Autumn Olive (Elaeagnus umbellata)

Meet the autumn olive. It’s got a rather melodious Latin name, the Elaeagnus umbellata. Also known by other pretty names such as the Japanese silverberry, autumn elaeagnus or spreading oleander, it’s a small tree indigenous to eastern Asia. Today, it can still be found from the Himalayas to Japan, as well as in North America, into which it was introduced in 1830. And that’s precisely where I first saw it, growing along the street I walked daily to and from school. It was the scent of its flowers in the spring that first attracted my attention. Clusters of tiny, tubular cream coloured flowers, with a four-lobed corolla pointed at the tips, hang off the branches, emitting a fragrance that spreads surprisingly far given their diminutive size. It’s not quite a soft floral perfume; there’s something a little heady, a little intoxicating about it, and I always knew when I was approaching one of the trees in bloom.


The leaves of the autumn olive are equally attractive, being a dark green on the upper surface, and having silvery undersides as a result of tiny scales. They’re alternate, elliptical, and rather stiff, but are adorned with wavy edges that give the entire tree a pleasantly elegant, artistic look. The trunk is rough, split, and furrowed, providing a lovely rustic texture. Branches, however, tend to be smoother, and are gnarled and extensively branched, giving an interesting winter silhouette. After pollination, flowers develop into tiny drupes, dimpled at the bottom. These start off yellowish and eventually turn a freckly red when ripe. As its name implies, they tend to be ready for picking in the autumn. Birds seem to love these berries, and I’d often see starlings, which lived in the oaks next to it, snatching some off the tree. It’s no surprise, since the berries are said to taste very pleasant to humans as well: they’re reportedly sweet, fleshy, and are thought to be rich in vitamins and lycopene.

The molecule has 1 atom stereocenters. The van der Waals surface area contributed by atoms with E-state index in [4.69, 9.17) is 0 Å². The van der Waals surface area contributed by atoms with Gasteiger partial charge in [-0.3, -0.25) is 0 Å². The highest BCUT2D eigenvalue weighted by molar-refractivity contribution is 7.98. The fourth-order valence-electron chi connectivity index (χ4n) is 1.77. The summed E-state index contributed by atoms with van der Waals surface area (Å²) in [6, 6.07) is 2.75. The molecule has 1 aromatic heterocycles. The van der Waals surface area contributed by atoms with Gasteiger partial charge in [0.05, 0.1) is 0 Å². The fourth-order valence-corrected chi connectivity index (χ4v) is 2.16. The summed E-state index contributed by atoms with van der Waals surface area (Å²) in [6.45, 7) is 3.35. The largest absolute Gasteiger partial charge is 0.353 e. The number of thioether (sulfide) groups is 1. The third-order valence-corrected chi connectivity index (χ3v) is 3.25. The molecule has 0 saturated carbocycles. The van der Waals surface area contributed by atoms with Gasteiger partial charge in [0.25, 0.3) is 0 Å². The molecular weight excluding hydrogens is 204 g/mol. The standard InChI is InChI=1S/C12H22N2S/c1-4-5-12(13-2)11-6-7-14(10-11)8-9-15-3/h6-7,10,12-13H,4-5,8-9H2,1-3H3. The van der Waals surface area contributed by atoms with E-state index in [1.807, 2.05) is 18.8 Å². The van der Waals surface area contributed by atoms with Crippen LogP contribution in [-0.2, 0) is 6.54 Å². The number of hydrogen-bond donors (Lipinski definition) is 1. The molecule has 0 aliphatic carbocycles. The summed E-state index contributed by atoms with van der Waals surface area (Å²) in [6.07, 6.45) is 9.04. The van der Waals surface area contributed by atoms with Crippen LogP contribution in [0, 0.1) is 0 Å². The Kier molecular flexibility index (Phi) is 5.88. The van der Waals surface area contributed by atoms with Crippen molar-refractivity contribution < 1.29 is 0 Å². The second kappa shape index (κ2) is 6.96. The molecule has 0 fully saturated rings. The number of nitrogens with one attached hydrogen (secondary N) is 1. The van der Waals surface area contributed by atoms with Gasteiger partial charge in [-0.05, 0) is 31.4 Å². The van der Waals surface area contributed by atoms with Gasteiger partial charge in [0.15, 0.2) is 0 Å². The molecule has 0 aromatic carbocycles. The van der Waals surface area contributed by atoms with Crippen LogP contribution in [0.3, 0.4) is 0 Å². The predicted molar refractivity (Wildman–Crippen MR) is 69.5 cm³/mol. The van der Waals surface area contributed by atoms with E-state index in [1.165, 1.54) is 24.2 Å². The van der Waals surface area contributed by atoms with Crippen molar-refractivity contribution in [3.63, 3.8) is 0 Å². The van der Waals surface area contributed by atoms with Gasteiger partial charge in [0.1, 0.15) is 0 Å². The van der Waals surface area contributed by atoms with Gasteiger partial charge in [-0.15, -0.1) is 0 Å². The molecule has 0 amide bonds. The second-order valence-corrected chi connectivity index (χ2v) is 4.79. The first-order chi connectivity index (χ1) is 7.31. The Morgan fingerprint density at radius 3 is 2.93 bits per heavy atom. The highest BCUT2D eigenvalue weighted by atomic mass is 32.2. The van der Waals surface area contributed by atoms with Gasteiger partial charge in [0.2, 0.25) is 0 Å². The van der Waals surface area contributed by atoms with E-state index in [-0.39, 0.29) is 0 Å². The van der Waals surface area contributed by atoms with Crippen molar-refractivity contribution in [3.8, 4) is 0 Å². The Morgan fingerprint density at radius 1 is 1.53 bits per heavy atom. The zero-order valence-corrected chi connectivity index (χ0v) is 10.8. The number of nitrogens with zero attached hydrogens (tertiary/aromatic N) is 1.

The autumn olive is able to grow in a range of soil pH and water content, and by virtue of being able to fix nitrogen in its roots, can also survive in poor soils. Its hardiness, ability to prevent erosion, and provision of food and lodging for wildlife caused it to be widely planted in North America during the mid 1900s. Unfortunately, its propensity to out-compete other native species and interfere with nutrient cycling has led it to be classified as an invasive species in areas such as Ohio, U.S.A., and Alberta, Canada.

Though not very forgiving towards its own kind, the autumn olive is otherwise innocuous to humans. No part of it appears to be toxic, and really, compared to terrifying plant species such as the gympie-gympie, it’s an absolute dear. I have a particular fondness for these trees in the rain at night- they were a wondrously beautiful sight and sound to behold. Raindrops pattered softly on their leaves and dripped off the tips, sparkling in the light of the streetlights and setting off the silvery undersides of the leaves most perfectly. Rarely, indeed, does one see a tree so graceful and elegant, and yet so weathered and strong.

autumn olive timelapse



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